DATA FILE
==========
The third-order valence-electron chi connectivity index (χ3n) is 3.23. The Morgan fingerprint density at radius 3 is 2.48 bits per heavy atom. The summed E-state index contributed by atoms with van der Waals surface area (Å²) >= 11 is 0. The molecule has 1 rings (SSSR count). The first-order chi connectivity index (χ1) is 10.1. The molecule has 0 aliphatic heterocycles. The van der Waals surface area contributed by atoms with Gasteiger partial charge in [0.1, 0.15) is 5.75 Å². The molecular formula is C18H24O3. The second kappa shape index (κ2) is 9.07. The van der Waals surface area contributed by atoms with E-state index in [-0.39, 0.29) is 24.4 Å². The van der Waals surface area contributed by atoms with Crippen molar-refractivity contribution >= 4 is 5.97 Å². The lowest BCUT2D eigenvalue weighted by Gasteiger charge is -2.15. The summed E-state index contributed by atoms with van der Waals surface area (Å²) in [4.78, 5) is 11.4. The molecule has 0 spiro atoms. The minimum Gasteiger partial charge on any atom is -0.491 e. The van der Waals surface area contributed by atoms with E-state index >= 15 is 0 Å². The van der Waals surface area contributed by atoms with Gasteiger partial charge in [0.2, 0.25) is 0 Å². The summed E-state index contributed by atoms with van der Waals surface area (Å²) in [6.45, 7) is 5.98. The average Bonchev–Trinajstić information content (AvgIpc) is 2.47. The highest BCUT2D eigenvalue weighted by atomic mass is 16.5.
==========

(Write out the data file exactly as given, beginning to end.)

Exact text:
The third-order valence-electron chi connectivity index (χ3n) is 3.23. The Morgan fingerprint density at radius 3 is 2.48 bits per heavy atom. The summed E-state index contributed by atoms with van der Waals surface area (Å²) >= 11 is 0. The molecule has 1 rings (SSSR count). The first-order chi connectivity index (χ1) is 10.1. The molecule has 0 aliphatic heterocycles. The van der Waals surface area contributed by atoms with Gasteiger partial charge in [0.1, 0.15) is 5.75 Å². The molecular formula is C18H24O3. The second kappa shape index (κ2) is 9.07. The van der Waals surface area contributed by atoms with E-state index in [-0.39, 0.29) is 24.4 Å². The van der Waals surface area contributed by atoms with Crippen molar-refractivity contribution >= 4 is 5.97 Å². The lowest BCUT2D eigenvalue weighted by Gasteiger charge is -2.15. The summed E-state index contributed by atoms with van der Waals surface area (Å²) in [4.78, 5) is 11.4. The molecule has 0 spiro atoms. The minimum Gasteiger partial charge on any atom is -0.491 e. The van der Waals surface area contributed by atoms with E-state index >= 15 is 0 Å². The van der Waals surface area contributed by atoms with Gasteiger partial charge in [0.2, 0.25) is 0 Å². The summed E-state index contributed by atoms with van der Waals surface area (Å²) in [6.45, 7) is 5.98. The average Bonchev–Trinajstić information content (AvgIpc) is 2.47. The highest BCUT2D eigenvalue weighted by atomic mass is 16.5.